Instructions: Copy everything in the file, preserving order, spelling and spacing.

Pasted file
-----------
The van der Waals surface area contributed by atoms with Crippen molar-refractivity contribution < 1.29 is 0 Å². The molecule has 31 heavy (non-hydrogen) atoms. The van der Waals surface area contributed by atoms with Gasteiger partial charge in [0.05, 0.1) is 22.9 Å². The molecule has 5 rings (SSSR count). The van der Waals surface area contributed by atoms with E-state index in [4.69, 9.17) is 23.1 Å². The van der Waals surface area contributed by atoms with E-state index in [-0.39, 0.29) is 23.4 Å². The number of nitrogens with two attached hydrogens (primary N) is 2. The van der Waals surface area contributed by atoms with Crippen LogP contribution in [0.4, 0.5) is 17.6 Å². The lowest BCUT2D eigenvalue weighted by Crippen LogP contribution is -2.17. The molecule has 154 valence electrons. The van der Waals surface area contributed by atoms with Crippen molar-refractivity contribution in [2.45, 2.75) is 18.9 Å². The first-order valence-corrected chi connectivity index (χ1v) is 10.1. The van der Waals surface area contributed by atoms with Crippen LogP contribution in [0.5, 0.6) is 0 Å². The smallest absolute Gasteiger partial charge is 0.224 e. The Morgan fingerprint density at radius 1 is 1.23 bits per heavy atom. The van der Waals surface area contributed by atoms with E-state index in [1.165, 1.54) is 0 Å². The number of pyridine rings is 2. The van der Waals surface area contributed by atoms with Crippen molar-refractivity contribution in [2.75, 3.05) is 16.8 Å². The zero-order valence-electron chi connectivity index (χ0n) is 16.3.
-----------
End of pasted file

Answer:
The van der Waals surface area contributed by atoms with Crippen molar-refractivity contribution < 1.29 is 0 Å². The molecule has 31 heavy (non-hydrogen) atoms. The van der Waals surface area contributed by atoms with Gasteiger partial charge in [0.05, 0.1) is 22.9 Å². The molecule has 5 rings (SSSR count). The van der Waals surface area contributed by atoms with E-state index in [4.69, 9.17) is 23.1 Å². The van der Waals surface area contributed by atoms with E-state index in [-0.39, 0.29) is 23.4 Å². The number of nitrogens with two attached hydrogens (primary N) is 2. The van der Waals surface area contributed by atoms with Crippen LogP contribution in [0.4, 0.5) is 17.6 Å². The lowest BCUT2D eigenvalue weighted by Crippen LogP contribution is -2.17. The molecule has 154 valence electrons. The van der Waals surface area contributed by atoms with Crippen molar-refractivity contribution in [2.45, 2.75) is 18.9 Å². The first-order valence-corrected chi connectivity index (χ1v) is 10.1. The van der Waals surface area contributed by atoms with Crippen LogP contribution in [0.5, 0.6) is 0 Å². The smallest absolute Gasteiger partial charge is 0.224 e. The Morgan fingerprint density at radius 1 is 1.23 bits per heavy atom. The van der Waals surface area contributed by atoms with E-state index in [1.165, 1.54) is 0 Å². The number of pyridine rings is 2. The van der Waals surface area contributed by atoms with Crippen molar-refractivity contribution in [2.75, 3.05) is 16.8 Å². The zero-order valence-electron chi connectivity index (χ0n) is 16.3.